Presidential oath[edit]

There is no law that requires Presidents to use a Bible or to add the words "So help me God" at the end of the oath. Historian John R. Alden maintains that George Washington himself added the phrase to the end after administration of his first oath.[14] However, all Presidents since Franklin D. Roosevelt have used this phrase, according to Marvin Pinkert, executive director of the National Archives Experience.[15]

Oath of citizenship[edit]

The United States Oath of Citizenship (officially referred to as the "Oath of Allegiance", 8 C.F.R. Part 337 (2008)), taken by all immigrants who wish to become United States citizens, includes the phrase "so help me God"; however 8 C.F.R. 337.1 provides that the phrase is optional.


The Enlistment oath and officer's Oath of Office both contain this phrase. Normally, it is not required to be said if the speaker has a personal or moral objection, as is true of all oaths administered by the United States government.[citation needed] However, a change in October 2013 to Air Force Instruction 36-2606[16] made it mandatory to include the phrase during Air Force enlistments/reenlistments. This change has made the instruction "consistent with the language mandated in 10 USC 502".[17] The Air Force announced on September 17, 2014, that it revoked this previous policy change, allowing anyone to omit "so help me God" from the oath.[18]

State laws[edit]

Some of the states have specified that the words "so help me God" were used in oath of office, and also required of jurors, witnesses in court, notaries public, and state employees. Where this is still the case, there is the possibility of a court challenge over eligibility, as the U.S. Supreme Court ruled in Torcaso v. Watkins, 367 U.S. 488 (1961), that such state-law requirements violate citizens' rights under the federal Constitution. Alabama, Connecticut, Delaware, Kentucky, Louisiana, Maine, Massachusetts, Mississippi, New Mexico, North Carolina, Texas, and Virginia still require "so help me God" as part of the oath to public office. Maryland and South Carolina did include it, but both have been successfully challenged in court. Other states, including New Hampshire, North Dakota, and Rhode Island, allow exceptions or optional phrases. In Wisconsin, the specific language of the oath has been repealed.[19]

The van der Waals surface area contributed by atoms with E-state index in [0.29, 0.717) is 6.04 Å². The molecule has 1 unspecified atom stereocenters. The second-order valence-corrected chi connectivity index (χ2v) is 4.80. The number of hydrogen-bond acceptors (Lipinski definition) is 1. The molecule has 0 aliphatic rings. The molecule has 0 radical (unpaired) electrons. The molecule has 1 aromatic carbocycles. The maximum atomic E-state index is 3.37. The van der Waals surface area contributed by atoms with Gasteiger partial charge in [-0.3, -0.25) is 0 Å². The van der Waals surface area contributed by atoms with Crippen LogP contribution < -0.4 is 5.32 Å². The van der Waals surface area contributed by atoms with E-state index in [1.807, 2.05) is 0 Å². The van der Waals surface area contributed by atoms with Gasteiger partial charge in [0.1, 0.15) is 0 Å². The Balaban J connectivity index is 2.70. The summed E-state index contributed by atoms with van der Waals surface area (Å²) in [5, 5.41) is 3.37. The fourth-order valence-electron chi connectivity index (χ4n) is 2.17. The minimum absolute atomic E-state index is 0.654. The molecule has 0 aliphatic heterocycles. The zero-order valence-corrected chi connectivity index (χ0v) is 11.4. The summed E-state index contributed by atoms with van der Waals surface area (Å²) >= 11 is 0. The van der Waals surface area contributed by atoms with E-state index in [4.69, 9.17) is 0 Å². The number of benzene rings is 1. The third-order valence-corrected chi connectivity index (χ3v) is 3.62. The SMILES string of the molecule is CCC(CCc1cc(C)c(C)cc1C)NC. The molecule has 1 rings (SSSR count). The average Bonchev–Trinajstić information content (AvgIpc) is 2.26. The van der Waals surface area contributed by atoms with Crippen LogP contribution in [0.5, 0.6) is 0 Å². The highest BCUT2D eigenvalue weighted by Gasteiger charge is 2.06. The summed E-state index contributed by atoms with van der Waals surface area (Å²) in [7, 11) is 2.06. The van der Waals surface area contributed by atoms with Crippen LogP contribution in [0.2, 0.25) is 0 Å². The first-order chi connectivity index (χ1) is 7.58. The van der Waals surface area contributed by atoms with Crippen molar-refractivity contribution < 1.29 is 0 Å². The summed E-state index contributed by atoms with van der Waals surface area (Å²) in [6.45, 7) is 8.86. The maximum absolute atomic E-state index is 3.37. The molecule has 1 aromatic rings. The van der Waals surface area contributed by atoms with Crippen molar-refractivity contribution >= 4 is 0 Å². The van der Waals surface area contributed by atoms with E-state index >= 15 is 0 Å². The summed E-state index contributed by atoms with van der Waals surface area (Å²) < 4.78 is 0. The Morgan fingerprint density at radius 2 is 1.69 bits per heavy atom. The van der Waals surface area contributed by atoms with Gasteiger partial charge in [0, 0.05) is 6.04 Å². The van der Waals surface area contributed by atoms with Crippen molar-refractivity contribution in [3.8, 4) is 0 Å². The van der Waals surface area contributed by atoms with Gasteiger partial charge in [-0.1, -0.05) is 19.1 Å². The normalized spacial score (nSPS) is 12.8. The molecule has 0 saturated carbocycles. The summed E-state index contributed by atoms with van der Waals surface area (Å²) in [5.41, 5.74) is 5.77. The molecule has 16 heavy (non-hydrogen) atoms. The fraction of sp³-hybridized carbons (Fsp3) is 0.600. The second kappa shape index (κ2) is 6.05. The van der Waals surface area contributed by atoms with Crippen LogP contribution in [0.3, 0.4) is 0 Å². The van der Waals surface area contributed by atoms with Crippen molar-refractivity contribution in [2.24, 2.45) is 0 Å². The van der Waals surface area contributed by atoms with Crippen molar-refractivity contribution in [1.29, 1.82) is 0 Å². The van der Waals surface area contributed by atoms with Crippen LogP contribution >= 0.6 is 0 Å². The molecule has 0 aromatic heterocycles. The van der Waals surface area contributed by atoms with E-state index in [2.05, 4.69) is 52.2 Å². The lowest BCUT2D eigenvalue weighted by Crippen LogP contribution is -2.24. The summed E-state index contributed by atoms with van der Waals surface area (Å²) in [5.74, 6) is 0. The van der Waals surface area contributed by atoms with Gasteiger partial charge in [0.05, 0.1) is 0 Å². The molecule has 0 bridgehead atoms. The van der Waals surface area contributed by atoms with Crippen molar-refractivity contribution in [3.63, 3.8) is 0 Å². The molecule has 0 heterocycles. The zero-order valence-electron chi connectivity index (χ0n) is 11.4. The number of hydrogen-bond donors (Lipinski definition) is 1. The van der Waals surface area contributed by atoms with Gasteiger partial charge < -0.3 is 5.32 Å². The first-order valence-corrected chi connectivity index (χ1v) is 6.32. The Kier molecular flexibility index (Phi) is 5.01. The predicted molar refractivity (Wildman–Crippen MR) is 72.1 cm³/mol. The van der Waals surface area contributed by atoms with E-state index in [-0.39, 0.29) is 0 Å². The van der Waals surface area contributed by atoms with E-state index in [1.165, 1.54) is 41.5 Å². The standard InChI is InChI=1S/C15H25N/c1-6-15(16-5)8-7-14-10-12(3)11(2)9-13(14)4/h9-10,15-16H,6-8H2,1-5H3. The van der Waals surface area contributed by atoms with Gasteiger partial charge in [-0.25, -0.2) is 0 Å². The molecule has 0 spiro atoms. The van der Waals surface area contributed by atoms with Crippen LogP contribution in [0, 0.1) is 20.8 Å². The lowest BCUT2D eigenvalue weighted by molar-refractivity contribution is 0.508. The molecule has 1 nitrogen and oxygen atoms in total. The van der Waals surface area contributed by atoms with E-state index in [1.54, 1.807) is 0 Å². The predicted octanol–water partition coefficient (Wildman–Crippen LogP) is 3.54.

1. ^ Oxford English Dictionary: So help me (God)
  2. ^
  3. ^ Oaths of office
  4. ^ "Zakon o izmjenama i dopunama zakona o izboru predsjednika Republike Hrvatske" [President of the Croatia Election Act Amendments] (PDF). State Electoral Commission. 1 July 1997.
  5. ^ Zakon o izmjenama i dopunama Zakona o izboru predsjednika Republike Hrvatske (NN 71/97.)
  6. ^ "Poklič iz predsjedničke prisege ne ugrožava sekularni karakter Republike Hrvatske -". 2017-07-25. Retrieved 2017-07-25.
  7. ^ "Poklič "tako mi Bog pomogao" ne ugrožava sekularnost RH". N1. 2017-07-25. Retrieved 2017-07-25.
  8. ^ a b "Ustavni sud je odlučio: "Tako mi Bog pomogao" je dio predsjedničke zakletve". 2017-07-25. Retrieved 2017-07-25.
  9. ^ Bulletin et mémoires de la Société archéologique du département d'Ille-et-Vilaine
  10. ^ Constitution of the Philippines (1987). (2010, November 10). In Wikisource, The Free Library. Retrieved 19:51, December 31, 2010, from
  11. ^"
  12. ^ Judiciary Act of 1789, Sec. 7. Accessed 2013-07-04.
  13. ^ Judiciary Act of 1789, Sec. 7. Accessed 2009-01-24.
  14. ^ Alden, John R. (1993). George Washington, a Biography. Norwalk: Easton Press.
  15. ^ Interview with NPR's Morning Edition, see "Where Does The Oath Of Office Come From?". Morning Edition. 2009-01-14..
  16. ^ "AFI 36-2606" (PDF).
  17. ^ Losey, Stephen (4 September 2014). "Group: Airman denied reenlistment for refusing to say 'so help me God'". Air Force Times. Retrieved 18 December 2018.
  18. ^ Victor, Philip J. "Atheist airman can re-enlist without religious oath after policy change". Al Jazeera. Al Jazeera America, LLC. Retrieved 19 September 2014.
  19. ^ [1]